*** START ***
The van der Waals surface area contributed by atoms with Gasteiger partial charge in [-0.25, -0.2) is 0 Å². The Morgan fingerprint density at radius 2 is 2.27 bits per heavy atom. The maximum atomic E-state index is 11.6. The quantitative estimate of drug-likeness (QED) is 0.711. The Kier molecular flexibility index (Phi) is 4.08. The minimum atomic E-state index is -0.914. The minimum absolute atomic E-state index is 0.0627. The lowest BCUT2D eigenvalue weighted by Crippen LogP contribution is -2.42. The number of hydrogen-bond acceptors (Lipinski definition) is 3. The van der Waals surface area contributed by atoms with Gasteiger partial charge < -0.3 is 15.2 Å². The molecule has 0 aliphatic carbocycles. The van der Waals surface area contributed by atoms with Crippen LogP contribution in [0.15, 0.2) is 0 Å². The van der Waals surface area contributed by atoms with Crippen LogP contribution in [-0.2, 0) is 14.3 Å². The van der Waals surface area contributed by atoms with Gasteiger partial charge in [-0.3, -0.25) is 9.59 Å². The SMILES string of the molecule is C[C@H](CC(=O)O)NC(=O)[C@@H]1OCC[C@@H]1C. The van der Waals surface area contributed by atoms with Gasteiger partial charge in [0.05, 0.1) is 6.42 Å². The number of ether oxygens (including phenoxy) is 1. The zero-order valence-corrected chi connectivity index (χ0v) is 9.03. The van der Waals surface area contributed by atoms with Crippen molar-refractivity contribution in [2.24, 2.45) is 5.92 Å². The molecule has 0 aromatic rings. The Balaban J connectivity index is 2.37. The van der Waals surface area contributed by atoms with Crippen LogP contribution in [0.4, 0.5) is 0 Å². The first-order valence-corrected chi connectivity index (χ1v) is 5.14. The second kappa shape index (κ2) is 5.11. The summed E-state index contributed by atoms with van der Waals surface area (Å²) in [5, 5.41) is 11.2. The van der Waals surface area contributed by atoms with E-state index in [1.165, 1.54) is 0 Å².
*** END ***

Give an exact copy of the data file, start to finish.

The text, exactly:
The van der Waals surface area contributed by atoms with Gasteiger partial charge in [-0.25, -0.2) is 0 Å². The Morgan fingerprint density at radius 2 is 2.27 bits per heavy atom. The maximum atomic E-state index is 11.6. The quantitative estimate of drug-likeness (QED) is 0.711. The Kier molecular flexibility index (Phi) is 4.08. The minimum atomic E-state index is -0.914. The minimum absolute atomic E-state index is 0.0627. The lowest BCUT2D eigenvalue weighted by Crippen LogP contribution is -2.42. The number of hydrogen-bond acceptors (Lipinski definition) is 3. The van der Waals surface area contributed by atoms with Gasteiger partial charge < -0.3 is 15.2 Å². The molecule has 0 aliphatic carbocycles. The van der Waals surface area contributed by atoms with Crippen LogP contribution in [0.15, 0.2) is 0 Å². The van der Waals surface area contributed by atoms with Crippen LogP contribution in [-0.2, 0) is 14.3 Å². The van der Waals surface area contributed by atoms with Gasteiger partial charge in [-0.3, -0.25) is 9.59 Å². The SMILES string of the molecule is C[C@H](CC(=O)O)NC(=O)[C@@H]1OCC[C@@H]1C. The van der Waals surface area contributed by atoms with Gasteiger partial charge in [0.05, 0.1) is 6.42 Å². The number of ether oxygens (including phenoxy) is 1. The zero-order valence-corrected chi connectivity index (χ0v) is 9.03. The van der Waals surface area contributed by atoms with Crippen molar-refractivity contribution in [2.24, 2.45) is 5.92 Å². The molecule has 0 aromatic rings. The Balaban J connectivity index is 2.37. The van der Waals surface area contributed by atoms with Crippen LogP contribution in [0.4, 0.5) is 0 Å². The first-order valence-corrected chi connectivity index (χ1v) is 5.14. The second kappa shape index (κ2) is 5.11. The summed E-state index contributed by atoms with van der Waals surface area (Å²) in [5, 5.41) is 11.2. The van der Waals surface area contributed by atoms with E-state index in [1.165, 1.54) is 0 Å².